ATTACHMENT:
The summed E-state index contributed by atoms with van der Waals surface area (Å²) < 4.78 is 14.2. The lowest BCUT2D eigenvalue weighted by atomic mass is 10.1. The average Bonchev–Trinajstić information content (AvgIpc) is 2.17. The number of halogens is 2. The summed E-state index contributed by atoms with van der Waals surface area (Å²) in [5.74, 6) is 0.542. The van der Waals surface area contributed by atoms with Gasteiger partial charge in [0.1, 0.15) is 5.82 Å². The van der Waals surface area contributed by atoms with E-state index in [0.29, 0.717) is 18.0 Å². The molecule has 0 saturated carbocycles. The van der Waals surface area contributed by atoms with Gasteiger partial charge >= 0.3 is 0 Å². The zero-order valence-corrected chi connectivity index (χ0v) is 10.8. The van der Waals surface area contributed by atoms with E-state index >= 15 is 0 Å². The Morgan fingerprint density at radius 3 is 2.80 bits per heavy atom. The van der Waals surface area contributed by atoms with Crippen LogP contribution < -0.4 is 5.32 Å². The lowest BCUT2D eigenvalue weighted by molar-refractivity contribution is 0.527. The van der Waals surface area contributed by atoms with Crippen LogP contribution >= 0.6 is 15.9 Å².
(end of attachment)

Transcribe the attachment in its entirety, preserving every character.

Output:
The summed E-state index contributed by atoms with van der Waals surface area (Å²) < 4.78 is 14.2. The lowest BCUT2D eigenvalue weighted by atomic mass is 10.1. The average Bonchev–Trinajstić information content (AvgIpc) is 2.17. The number of halogens is 2. The summed E-state index contributed by atoms with van der Waals surface area (Å²) in [5.74, 6) is 0.542. The van der Waals surface area contributed by atoms with Gasteiger partial charge in [0.1, 0.15) is 5.82 Å². The van der Waals surface area contributed by atoms with E-state index in [0.29, 0.717) is 18.0 Å². The molecule has 0 saturated carbocycles. The van der Waals surface area contributed by atoms with Gasteiger partial charge >= 0.3 is 0 Å². The zero-order valence-corrected chi connectivity index (χ0v) is 10.8. The van der Waals surface area contributed by atoms with E-state index >= 15 is 0 Å². The Morgan fingerprint density at radius 3 is 2.80 bits per heavy atom. The van der Waals surface area contributed by atoms with Crippen LogP contribution < -0.4 is 5.32 Å². The lowest BCUT2D eigenvalue weighted by molar-refractivity contribution is 0.527. The van der Waals surface area contributed by atoms with Crippen LogP contribution >= 0.6 is 15.9 Å².